Masako Miki contributes some colorful sculptures to the exhibition, but they get lost in the crowded installation. I might not have noticed them had their appearance not prompted me to remember similar works at the Berkeley Art Museum from about five years ago, presented in an uncluttered solo exhibition. Janet Delaney’s photographic diptychs, interspersed throughout the show, reveal geographical aspects of San Francisco in before-and-after shots separated by several years or decades. They serve as pointed reminders of how much things have changed, evidenced by extreme contrasts between old and new architecture. Delaney’s photographs are all stylishly composed and printed in a way that conveys subtlety and seductive detail, but without their blue-painted background walls, they’d be lost in the distraction machine that is BAN 9. Everything else in the space fecklessly oscillates between kind-of-okay and not-so-hot, making much of being willfully idiosyncratic. Repeatedly, we are reminded that “Termite Art,” a term coined in 1962 by Manny Farber, loses much of its charm when the termites are contained in an overpopulated ant farm. “A peculiar fact,” wrote Farber about this type of art, “is that it always goes forward eating its own boundaries and, likely as not, leaves nothing in its path other than the signs of eager, industrious, unkempt activity.” And so it goes with BAN 9.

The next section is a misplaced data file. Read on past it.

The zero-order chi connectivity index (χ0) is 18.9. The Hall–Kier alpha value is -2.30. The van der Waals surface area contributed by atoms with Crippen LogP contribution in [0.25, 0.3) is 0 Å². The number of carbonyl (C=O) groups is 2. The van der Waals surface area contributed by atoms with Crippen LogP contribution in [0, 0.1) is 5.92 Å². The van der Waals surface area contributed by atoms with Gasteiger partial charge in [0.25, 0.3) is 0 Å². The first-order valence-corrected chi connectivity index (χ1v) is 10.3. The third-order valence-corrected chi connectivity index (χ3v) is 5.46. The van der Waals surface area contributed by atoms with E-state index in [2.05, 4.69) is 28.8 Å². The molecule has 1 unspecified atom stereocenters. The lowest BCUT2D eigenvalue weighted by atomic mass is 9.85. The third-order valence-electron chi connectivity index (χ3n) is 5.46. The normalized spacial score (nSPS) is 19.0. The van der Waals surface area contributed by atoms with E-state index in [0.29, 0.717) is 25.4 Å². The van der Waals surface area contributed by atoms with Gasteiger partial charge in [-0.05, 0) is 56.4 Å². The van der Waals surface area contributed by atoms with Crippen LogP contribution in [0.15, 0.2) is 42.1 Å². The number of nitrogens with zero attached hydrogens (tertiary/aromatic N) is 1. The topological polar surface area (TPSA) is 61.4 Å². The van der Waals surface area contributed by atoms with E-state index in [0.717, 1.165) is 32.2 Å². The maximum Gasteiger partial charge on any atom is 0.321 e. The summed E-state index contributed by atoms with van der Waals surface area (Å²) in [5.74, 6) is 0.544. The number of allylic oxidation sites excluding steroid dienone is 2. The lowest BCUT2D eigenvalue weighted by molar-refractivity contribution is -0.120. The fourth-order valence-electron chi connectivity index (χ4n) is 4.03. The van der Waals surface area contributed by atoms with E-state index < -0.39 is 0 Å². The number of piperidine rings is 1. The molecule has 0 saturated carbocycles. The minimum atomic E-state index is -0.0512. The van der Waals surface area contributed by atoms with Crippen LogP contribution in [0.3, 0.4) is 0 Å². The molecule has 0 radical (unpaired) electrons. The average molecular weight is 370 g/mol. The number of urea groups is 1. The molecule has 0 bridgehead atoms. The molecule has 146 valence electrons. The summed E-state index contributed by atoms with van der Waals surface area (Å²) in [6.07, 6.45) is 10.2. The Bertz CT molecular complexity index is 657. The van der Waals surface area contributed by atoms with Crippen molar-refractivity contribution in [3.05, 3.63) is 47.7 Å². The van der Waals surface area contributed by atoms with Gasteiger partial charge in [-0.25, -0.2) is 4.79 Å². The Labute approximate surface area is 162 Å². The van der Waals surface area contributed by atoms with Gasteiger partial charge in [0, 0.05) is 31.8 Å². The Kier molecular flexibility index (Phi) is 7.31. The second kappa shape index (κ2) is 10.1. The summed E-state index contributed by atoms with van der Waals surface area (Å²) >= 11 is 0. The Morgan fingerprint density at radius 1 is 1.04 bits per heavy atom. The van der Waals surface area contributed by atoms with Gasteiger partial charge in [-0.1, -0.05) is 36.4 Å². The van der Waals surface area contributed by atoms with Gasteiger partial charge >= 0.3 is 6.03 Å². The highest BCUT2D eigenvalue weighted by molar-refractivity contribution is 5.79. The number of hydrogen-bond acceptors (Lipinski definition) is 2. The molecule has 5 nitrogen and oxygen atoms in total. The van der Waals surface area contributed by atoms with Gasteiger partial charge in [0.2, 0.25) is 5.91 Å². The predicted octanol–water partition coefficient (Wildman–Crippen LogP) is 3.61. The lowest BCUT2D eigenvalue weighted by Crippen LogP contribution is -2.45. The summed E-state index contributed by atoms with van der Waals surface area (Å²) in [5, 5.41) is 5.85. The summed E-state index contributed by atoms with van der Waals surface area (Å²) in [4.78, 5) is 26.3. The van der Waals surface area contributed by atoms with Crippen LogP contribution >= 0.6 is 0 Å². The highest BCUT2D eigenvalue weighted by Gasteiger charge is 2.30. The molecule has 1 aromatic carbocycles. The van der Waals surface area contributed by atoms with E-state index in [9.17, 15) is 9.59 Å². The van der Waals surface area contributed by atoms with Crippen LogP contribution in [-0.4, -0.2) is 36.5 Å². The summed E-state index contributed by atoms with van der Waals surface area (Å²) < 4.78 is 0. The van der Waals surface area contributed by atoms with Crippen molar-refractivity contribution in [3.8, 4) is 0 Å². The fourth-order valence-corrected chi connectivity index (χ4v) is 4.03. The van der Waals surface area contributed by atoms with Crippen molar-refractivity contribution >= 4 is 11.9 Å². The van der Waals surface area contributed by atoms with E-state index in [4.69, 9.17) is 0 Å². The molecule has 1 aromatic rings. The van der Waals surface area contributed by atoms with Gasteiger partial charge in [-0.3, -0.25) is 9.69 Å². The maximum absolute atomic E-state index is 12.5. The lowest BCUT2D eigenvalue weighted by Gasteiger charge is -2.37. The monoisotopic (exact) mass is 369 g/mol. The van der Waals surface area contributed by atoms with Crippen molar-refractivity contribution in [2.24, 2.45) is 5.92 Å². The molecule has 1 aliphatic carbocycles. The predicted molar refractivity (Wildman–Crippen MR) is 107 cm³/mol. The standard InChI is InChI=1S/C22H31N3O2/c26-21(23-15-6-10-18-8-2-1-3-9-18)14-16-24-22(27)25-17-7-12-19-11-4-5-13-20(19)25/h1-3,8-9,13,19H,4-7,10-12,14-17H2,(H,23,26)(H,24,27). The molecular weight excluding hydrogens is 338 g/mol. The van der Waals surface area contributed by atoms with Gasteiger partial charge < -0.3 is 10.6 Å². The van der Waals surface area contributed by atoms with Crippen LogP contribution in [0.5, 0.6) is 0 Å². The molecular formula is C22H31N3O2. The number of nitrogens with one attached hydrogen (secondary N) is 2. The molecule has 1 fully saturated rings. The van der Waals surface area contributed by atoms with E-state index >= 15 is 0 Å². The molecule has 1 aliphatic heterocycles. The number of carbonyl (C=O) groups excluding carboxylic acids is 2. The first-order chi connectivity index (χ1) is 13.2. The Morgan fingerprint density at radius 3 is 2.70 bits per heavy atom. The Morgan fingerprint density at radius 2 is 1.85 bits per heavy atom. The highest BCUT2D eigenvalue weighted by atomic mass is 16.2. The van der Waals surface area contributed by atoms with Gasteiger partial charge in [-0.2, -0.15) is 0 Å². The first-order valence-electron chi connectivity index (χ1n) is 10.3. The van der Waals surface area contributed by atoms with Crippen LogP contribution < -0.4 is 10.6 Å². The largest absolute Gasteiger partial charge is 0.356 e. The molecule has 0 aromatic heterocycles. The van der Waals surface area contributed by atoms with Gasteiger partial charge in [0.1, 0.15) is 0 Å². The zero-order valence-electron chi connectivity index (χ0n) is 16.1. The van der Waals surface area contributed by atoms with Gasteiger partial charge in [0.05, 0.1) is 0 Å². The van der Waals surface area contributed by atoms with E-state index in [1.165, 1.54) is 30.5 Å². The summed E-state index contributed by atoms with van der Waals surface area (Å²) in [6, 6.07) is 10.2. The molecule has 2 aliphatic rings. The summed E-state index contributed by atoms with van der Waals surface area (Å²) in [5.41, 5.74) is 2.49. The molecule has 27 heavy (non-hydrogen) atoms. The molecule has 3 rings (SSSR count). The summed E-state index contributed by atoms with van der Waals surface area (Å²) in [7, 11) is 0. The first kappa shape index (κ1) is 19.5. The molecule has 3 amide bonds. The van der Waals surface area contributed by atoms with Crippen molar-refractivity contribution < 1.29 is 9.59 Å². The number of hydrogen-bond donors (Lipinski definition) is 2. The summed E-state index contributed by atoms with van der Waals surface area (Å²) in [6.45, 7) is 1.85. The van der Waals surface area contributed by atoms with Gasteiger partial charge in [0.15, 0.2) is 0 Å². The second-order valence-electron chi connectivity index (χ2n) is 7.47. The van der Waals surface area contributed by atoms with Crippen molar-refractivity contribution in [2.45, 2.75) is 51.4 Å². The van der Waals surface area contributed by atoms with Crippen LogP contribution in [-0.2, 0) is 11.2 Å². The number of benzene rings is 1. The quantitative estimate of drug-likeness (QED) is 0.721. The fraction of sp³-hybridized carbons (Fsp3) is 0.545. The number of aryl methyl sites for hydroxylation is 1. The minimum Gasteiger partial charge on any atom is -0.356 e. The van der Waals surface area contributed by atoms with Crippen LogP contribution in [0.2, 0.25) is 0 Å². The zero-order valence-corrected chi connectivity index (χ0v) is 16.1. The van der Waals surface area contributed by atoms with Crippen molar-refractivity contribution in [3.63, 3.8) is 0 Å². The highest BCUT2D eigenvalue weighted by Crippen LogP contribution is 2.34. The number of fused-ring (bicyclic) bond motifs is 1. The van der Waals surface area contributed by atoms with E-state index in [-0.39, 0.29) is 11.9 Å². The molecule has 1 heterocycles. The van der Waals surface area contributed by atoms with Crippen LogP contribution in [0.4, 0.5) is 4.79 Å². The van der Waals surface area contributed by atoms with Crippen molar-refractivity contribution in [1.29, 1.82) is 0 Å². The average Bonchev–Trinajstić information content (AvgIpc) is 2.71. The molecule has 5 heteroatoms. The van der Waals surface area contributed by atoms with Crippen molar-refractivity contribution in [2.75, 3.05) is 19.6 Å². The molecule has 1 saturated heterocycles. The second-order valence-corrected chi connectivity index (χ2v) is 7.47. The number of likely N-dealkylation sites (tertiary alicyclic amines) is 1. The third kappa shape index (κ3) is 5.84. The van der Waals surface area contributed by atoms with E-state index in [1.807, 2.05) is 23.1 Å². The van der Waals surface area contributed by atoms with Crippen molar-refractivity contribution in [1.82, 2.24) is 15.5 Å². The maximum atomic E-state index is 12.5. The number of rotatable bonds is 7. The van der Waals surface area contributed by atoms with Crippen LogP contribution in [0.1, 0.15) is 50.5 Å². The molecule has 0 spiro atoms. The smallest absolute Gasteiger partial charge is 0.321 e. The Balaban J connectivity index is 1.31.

In traditional circumstances, curators ply their trade through three related procedures. The first is selection, finding the best available, most relevant examples of a given mode of artistic production. The second is juxtaposition, using the techniques of exhibition installation to highlight, exaggerate and clarify affinities, correspondences and distinctions between the selected works. The third is exegesis, conveyed by explanatory texts arguing for the urgency of the pieces chosen. Bay Area Now 9 gets poor marks on all three counts. The selections appear to have been chosen according to the now-overdone Chinese menu theory of exhibition organization (“One from column A, two from column B”), thereby turning the exhibition into a cattle call of artists playing supporting roles in a bureaucratically oriented story about managed diversity and the placation of constituencies. As a result, the show trivializes most of the work, making for something that looks like the beached remains of the Raft of the Medusa. A 12-page exhibition brochure provides a feeble explanation in which the curators interview each other to offer cursory blandishments about the intentions behind the exhibition. Four of those pages are filled with 27 short testimonials penned by the featured artists expressing love for their respective Bay Area micro-communities, an outpouring seemingly intended to counteract the doom-and-gloom narrative about San Francisco now being promulgated by CNN, Bill Maher’s increasingly unfunny monologues and a great many other media pundits.